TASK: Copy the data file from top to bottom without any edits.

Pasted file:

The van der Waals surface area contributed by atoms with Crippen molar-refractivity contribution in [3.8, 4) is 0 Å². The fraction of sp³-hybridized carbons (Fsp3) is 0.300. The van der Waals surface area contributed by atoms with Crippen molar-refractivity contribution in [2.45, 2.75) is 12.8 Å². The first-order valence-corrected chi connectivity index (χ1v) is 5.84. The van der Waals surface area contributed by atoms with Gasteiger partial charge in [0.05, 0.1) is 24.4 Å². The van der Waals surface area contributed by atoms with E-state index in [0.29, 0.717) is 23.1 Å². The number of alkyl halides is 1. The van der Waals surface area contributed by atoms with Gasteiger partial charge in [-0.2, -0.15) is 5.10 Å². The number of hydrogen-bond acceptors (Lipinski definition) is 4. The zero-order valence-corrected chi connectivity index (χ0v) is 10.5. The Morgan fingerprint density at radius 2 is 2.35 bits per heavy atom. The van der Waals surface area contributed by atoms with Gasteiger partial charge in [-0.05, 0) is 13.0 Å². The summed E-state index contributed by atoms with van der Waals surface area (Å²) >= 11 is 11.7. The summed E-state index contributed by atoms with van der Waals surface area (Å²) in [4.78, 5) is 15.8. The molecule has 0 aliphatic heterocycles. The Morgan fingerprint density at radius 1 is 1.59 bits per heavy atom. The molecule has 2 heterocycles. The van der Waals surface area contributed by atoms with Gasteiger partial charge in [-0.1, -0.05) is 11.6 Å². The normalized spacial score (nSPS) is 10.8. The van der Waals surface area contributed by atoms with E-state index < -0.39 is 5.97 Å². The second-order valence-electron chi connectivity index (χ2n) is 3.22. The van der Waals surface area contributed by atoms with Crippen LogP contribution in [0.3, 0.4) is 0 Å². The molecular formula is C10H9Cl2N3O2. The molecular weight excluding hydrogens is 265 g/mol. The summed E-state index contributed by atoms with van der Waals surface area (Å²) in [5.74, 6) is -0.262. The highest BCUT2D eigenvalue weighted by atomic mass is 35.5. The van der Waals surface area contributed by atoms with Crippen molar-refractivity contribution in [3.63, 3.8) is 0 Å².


The van der Waals surface area contributed by atoms with Crippen molar-refractivity contribution in [3.8, 4) is 0 Å². The fraction of sp³-hybridized carbons (Fsp3) is 0.300. The van der Waals surface area contributed by atoms with Crippen molar-refractivity contribution in [2.45, 2.75) is 12.8 Å². The first-order valence-corrected chi connectivity index (χ1v) is 5.84. The van der Waals surface area contributed by atoms with Gasteiger partial charge in [0.05, 0.1) is 24.4 Å². The van der Waals surface area contributed by atoms with E-state index in [0.29, 0.717) is 23.1 Å². The number of alkyl halides is 1. The van der Waals surface area contributed by atoms with Gasteiger partial charge in [-0.2, -0.15) is 5.10 Å². The number of hydrogen-bond acceptors (Lipinski definition) is 4. The zero-order valence-corrected chi connectivity index (χ0v) is 10.5. The Morgan fingerprint density at radius 2 is 2.35 bits per heavy atom. The van der Waals surface area contributed by atoms with Gasteiger partial charge in [-0.05, 0) is 13.0 Å². The summed E-state index contributed by atoms with van der Waals surface area (Å²) >= 11 is 11.7. The summed E-state index contributed by atoms with van der Waals surface area (Å²) in [4.78, 5) is 15.8. The molecule has 0 aliphatic heterocycles. The Morgan fingerprint density at radius 1 is 1.59 bits per heavy atom. The molecule has 2 heterocycles. The van der Waals surface area contributed by atoms with Gasteiger partial charge in [-0.1, -0.05) is 11.6 Å². The normalized spacial score (nSPS) is 10.8. The van der Waals surface area contributed by atoms with E-state index < -0.39 is 5.97 Å². The second-order valence-electron chi connectivity index (χ2n) is 3.22. The van der Waals surface area contributed by atoms with Crippen LogP contribution in [0.3, 0.4) is 0 Å². The molecular formula is C10H9Cl2N3O2. The molecular weight excluding hydrogens is 265 g/mol. The summed E-state index contributed by atoms with van der Waals surface area (Å²) in [5.74, 6) is -0.262. The highest BCUT2D eigenvalue weighted by atomic mass is 35.5. The van der Waals surface area contributed by atoms with Crippen molar-refractivity contribution in [3.63, 3.8) is 0 Å².